No real book on Australian Exum

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CHICAGO -- Dante Exum is new to the NBA, but he is hardly news to the dozens of scouts and executives packed into Quest Multisport, the facility that hosts the two-day NBA Draft Combine.

The 18-year-old Australian guard projects as a potential top-five draft pick June 26 in Brooklyn, a still-developing plot that will be impacted considerably Tuesday when the lottery is set.

Exum (6-foot-5 1/2, 196 pounds) will not take the court other than for a handshake with fellow Australian Cameron Bairstow (New Mexico), but he is scheduled to meet with most teams with a chance to select him in the lottery next month. His frame is similar to NBA Rookie of the Year Michael Carter-Williams, who was 6-4 3/4, 184.4 pounds here last year.

There is no real book on Exum, who considered attending UCLA, Kentucky, Oregon and Michigan before the 2014 Under-19 World Championships, where he emerged with prodding from coaches and teammates.

"After the championship, having my coaches advise I'm projected in the top five, it was 100 percent," Exum said Thursday of his NBA decision.

Coming out of that tournament, one scout called him the "best player in the world" among international prospects at the event.

There has been some culture shock in relocating from Melbourne to Los Angeles, where Exum is training before the onslaught of pre-draft private workouts gets rolling in June, though the teenager said he is adapting thanks to the many similarities between the United States and his home country. Not everyone in his family agrees.

"I'm not driving yet," he said with a smirk, "but my mom ... she came to visit and was caught driving on the wrong side of the road (in Los Angeles).

His on-court transition might not be as challenging. Exum knows several of agent Rob Pelinka's clients, including Detroit Pistons post prodigy Andre Drummond, and watched oodles of college basketball. He also is using Andrew Bogut, also from Melbourne, as a resource.

Bogut, a first-round pick of the Milwaukee Bucks since traded to the Golden State Warriors, made the green uniform a popular one in his home country.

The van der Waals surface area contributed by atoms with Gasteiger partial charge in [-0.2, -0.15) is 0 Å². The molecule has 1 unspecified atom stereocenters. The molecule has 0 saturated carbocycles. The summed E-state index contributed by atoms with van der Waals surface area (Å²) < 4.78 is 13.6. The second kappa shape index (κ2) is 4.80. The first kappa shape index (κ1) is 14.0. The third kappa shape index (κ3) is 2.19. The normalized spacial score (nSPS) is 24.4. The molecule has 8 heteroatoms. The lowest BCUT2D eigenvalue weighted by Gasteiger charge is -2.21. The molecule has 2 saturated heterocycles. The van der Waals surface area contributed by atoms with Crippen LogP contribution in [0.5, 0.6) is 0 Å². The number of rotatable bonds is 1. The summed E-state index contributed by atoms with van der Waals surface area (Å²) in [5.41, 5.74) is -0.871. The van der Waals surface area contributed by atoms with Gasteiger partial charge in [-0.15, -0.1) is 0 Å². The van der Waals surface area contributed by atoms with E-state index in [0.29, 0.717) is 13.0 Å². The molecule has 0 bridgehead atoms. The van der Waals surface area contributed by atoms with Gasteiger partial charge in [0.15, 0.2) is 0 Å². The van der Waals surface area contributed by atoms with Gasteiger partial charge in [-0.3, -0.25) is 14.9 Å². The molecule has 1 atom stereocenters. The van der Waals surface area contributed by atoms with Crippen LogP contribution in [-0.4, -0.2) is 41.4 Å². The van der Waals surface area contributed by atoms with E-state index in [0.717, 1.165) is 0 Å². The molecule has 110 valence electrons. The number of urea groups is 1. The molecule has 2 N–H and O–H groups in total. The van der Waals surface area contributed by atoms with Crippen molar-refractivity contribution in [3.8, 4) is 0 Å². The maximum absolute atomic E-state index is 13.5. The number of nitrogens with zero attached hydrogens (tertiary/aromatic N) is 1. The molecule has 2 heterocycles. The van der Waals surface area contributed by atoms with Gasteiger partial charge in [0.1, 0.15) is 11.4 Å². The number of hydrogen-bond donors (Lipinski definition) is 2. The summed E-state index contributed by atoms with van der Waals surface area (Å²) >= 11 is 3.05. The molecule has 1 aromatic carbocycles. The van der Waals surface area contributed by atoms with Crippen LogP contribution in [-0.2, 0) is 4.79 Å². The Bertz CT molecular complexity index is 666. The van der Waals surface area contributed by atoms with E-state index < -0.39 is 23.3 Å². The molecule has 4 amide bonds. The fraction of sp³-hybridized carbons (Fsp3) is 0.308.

Exum is meeting with the Bucks, who have the greatest odds -- 25 percent chance -- to secure the No. 1 overall pick in the 2014 draft, as well as the Orlando Magic, Philadelphia 76ers, Pistons and many more. Being the No. 1 pick like Bogut (2005) is not a concern, Exum claims. He would have competition for being the first point guard -- let alone player, in a draft featuring Kansas freshman Andrew Wiggins and his Jayhawks teammate Joel Embiid and Duke forward Jabari Parker -- starting with Oklahoma State's Marcus Smart and Syracuse freshman Tyler Ennis.

"I'm not really looking at position in the draft and where teams are," he said. "For me it's whether I fit the situation. I want to go to the right situation."

That fit will be better defined as coaches and general managers get a chance to measure Exum in their own building with interviews and workouts coming en masse to his already crowded calendar. The ability to shoot from the perimeter is not a consistent part of his game, and one scout told The Sports Xchange "confidence and whether he can find a comfort" level are serious considerations to weigh.

However, he could also be the fastest with the ball in his hands among all players in the draft with explosiveness to squeeze in and out of tight areas. Exum was defined as a "team guy all the way."

That could be a product of the examples Exum is studying to get there. He identified John Stockton and Steve Nash as the players he wants to mimic in the NBA.

"(Scouts) are trying to get a feel for where I am," Exum said. "I say straight up I'm a 1. The (point guard) position has got me here.

"Transition is a strong point for me. I'm a rebounding guard and can get the ball (upcourt) quickly. And beating my man off the dribble. Getting to the basket and creating helpside defense"

While he awaits constructive criticism from his first encounters with peers, some of whom will directly oppose him in joint workouts before the draft, Exum wants to work on his body control and balance to better finish against the heavy-handed contact he knows is coming in the NBA.

"What I've done before," Exum said, "isn't going to work now."

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